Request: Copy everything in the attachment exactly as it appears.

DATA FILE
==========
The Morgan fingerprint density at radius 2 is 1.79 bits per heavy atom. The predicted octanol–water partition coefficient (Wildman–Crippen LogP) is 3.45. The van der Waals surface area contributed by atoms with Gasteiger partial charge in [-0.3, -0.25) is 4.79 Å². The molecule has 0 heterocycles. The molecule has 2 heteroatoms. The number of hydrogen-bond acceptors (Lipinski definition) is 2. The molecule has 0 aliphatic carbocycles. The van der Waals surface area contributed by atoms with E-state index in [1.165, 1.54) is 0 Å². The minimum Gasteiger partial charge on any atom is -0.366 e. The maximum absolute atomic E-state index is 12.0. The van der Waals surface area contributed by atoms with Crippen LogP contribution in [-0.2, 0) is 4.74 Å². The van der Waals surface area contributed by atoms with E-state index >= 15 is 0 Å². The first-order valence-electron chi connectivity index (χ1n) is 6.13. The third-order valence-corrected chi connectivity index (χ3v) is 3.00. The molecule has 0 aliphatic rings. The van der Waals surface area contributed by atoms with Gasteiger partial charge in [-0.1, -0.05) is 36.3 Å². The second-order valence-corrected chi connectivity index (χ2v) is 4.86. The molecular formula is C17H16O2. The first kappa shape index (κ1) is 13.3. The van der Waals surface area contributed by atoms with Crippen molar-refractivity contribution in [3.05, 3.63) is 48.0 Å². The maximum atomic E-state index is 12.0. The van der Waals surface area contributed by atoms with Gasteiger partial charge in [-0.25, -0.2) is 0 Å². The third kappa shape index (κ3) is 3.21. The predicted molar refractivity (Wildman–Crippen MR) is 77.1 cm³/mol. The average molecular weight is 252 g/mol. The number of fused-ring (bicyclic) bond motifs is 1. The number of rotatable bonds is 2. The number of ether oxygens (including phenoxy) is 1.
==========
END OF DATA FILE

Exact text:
The Morgan fingerprint density at radius 2 is 1.79 bits per heavy atom. The predicted octanol–water partition coefficient (Wildman–Crippen LogP) is 3.45. The van der Waals surface area contributed by atoms with Gasteiger partial charge in [-0.3, -0.25) is 4.79 Å². The molecule has 0 heterocycles. The molecule has 2 heteroatoms. The number of hydrogen-bond acceptors (Lipinski definition) is 2. The molecule has 0 aliphatic carbocycles. The van der Waals surface area contributed by atoms with E-state index in [1.165, 1.54) is 0 Å². The minimum Gasteiger partial charge on any atom is -0.366 e. The maximum absolute atomic E-state index is 12.0. The van der Waals surface area contributed by atoms with Crippen LogP contribution in [-0.2, 0) is 4.74 Å². The van der Waals surface area contributed by atoms with E-state index >= 15 is 0 Å². The first-order valence-electron chi connectivity index (χ1n) is 6.13. The third-order valence-corrected chi connectivity index (χ3v) is 3.00. The molecule has 0 aliphatic rings. The van der Waals surface area contributed by atoms with Gasteiger partial charge in [-0.1, -0.05) is 36.3 Å². The second-order valence-corrected chi connectivity index (χ2v) is 4.86. The molecular formula is C17H16O2. The first kappa shape index (κ1) is 13.3. The van der Waals surface area contributed by atoms with Crippen molar-refractivity contribution in [3.05, 3.63) is 48.0 Å². The maximum atomic E-state index is 12.0. The van der Waals surface area contributed by atoms with Gasteiger partial charge in [-0.25, -0.2) is 0 Å². The third kappa shape index (κ3) is 3.21. The predicted molar refractivity (Wildman–Crippen MR) is 77.1 cm³/mol. The average molecular weight is 252 g/mol. The number of fused-ring (bicyclic) bond motifs is 1. The number of rotatable bonds is 2. The number of ether oxygens (including phenoxy) is 1.